Candidates make cases to be next chief
By Chris Paschenko
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Although City Council members interviewed three candidates Monday for Decatur police chief, it could be a week or more before they reach a consensus.
Council President Billy Jackson said all three candidates gave good responses to questions about leadership and management styles.
Francis Donchez Jr., former police commissioner at Bethlehem, Pa., was the first applicant interviewed.
With his experience at a police department almost identical in size to Decatur's, his answers paralleled many of the views held by the administration on almost every level, including continuing education, community policing and disciplinary actions.
"I understand policing, especially as it relates well here as it does to Bethlehem, to Fairbanks, Alaska, or Los Angeles." Donchez said. "The bottom line is your looking for one thing from a police department; everyone should feel safe and secure, and if they don't trust the police department, then they're not safe outside. I feel I bring a mindset to the job that the citizens come first."
Tom Little, former deputy chief at the Morgan County Sheriff's Department, followed Donchez. He emphasized his background and training, including his 24 years of policing Morgan County.
"I retired in 2002 when (Sheriff) Steve Crabbe passed away," Little said, "but I didn't sit down in a rocking chair. I'll bring to the program the education and advanced training of a business management minor and law degree from the Birmingham School of Law. My record speaks for itself."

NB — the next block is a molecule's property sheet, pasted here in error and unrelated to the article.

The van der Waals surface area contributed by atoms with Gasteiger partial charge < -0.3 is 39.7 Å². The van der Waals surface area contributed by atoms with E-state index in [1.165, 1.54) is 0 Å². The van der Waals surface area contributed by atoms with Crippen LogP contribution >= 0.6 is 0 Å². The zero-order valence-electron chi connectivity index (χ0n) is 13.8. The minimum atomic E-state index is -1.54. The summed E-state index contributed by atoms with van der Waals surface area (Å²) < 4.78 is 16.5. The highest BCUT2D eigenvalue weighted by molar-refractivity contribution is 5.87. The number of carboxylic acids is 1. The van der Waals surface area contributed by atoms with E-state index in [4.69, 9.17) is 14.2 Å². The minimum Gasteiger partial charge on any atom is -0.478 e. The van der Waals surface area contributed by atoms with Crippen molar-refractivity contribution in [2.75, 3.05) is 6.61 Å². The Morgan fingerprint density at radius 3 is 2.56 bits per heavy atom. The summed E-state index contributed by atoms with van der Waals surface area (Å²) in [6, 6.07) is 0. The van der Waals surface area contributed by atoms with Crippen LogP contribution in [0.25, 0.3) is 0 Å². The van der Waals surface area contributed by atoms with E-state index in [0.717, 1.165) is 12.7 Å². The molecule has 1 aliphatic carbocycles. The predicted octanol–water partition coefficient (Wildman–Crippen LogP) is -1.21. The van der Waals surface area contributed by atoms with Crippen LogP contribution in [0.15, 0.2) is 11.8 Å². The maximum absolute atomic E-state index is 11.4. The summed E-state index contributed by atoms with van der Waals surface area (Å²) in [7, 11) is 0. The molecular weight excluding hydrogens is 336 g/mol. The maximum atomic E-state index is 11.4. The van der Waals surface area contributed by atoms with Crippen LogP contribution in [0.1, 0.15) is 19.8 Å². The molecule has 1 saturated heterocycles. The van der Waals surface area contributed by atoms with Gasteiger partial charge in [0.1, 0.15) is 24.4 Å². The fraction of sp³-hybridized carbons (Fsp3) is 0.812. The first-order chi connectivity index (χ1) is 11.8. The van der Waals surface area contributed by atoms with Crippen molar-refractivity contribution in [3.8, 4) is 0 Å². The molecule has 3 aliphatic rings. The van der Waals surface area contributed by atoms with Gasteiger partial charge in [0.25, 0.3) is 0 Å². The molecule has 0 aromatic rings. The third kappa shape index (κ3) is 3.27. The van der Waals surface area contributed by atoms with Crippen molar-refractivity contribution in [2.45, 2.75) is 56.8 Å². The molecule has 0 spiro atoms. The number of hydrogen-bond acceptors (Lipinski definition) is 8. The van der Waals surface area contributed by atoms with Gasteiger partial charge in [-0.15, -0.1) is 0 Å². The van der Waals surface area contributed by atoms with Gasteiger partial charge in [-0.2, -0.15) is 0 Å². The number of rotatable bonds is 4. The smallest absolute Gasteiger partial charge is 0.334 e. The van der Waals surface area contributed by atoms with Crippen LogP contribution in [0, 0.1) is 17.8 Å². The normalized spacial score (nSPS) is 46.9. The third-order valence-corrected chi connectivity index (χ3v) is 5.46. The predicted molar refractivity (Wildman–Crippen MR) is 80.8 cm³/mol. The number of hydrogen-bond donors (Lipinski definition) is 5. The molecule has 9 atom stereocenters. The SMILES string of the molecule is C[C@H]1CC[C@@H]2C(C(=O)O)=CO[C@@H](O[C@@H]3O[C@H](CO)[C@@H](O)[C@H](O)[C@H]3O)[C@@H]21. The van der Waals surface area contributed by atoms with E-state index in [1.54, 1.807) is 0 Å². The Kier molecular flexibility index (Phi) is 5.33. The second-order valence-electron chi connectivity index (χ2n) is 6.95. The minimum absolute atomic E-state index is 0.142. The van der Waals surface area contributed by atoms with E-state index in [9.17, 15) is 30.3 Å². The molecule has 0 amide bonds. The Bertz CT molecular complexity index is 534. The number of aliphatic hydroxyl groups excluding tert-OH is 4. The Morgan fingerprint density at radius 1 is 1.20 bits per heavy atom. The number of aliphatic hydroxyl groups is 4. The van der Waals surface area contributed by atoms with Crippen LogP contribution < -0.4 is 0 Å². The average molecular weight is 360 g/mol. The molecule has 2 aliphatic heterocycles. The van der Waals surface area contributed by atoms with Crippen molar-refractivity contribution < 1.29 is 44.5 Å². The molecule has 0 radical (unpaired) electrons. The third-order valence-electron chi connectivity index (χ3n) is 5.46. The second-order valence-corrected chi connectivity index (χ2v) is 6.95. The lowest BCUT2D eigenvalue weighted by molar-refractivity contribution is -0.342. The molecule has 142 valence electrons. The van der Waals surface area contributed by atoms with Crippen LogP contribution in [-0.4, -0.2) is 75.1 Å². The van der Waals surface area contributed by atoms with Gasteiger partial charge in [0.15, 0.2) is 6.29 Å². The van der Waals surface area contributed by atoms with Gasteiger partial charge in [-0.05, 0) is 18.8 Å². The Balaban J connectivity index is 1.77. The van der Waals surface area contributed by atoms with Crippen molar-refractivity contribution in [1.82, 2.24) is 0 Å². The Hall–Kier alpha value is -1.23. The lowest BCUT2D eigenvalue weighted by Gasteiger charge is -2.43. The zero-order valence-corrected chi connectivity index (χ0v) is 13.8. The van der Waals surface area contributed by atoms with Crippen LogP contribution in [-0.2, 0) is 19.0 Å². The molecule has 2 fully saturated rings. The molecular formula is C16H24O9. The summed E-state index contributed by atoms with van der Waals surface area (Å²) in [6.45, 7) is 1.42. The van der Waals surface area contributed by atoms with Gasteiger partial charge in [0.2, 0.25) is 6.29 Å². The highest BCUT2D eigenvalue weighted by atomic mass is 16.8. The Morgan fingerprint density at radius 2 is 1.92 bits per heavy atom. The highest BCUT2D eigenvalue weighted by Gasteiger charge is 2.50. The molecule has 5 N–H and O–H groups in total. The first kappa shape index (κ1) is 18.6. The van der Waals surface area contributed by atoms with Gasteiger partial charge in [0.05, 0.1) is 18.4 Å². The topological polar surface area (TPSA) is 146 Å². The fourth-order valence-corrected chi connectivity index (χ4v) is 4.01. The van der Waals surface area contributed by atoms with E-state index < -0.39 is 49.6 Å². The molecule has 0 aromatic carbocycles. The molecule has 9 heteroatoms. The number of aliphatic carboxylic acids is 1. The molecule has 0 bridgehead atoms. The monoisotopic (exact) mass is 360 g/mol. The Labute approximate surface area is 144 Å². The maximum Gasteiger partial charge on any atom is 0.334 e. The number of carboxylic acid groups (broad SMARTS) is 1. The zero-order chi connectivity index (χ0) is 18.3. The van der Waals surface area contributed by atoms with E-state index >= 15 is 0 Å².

Ken Collier, Decatur's deputy police chief, had his interview delayed until 7:30 p.m. when the council broke at 6:30 for its agenda work session.
Collier, a Decatur police officer for 36 years, has taken over most responsibilities of the department with Chief Joel Gilliam set to retire Feb. 23.
Collier began his interview with a brief history of the department and spent the rest of his time describing his intense passion for Decatur and policing.
His vision — recruiting minority candidates, retaining the best officers and reconfiguring the administrative pyramid — answered many of the council's and mayor's questions in advance.
"Eighteen percent of our population is now black and we run 8 or 9 percent," Collier said.
"We're halfway where we need to be as far as the national average. We have six female officers, and we should have more than that. If were going to do this job the best that we can, we've got to do a better job at recruiting minorities. It needs to be at least 18 percent to reflect the community we serve."
Collier said he wrote the department's mission statement, core values and motto.
"I have the education, experience, desire and ability to take this department to the next level," Collier said. "I've been trained by the best, and I always felt we were on the brink of greatness."
If Gary Hammon, the council's liaison to the police department, had a favorite candidate, he chose not to reveal it.
"I have to cogitate on some things," Hammon said. "But I thought we had some very impressive interviews. That's why we need time to let this thing simmer to the top."
Jackson recommended the council convene about 30 minutes before its regularly scheduled morning meeting Feb. 19 to reach a consensus.
The council, which chose three candidates to interview out of 55 applicants, hasn't hinted on a time frame for hiring a chief.
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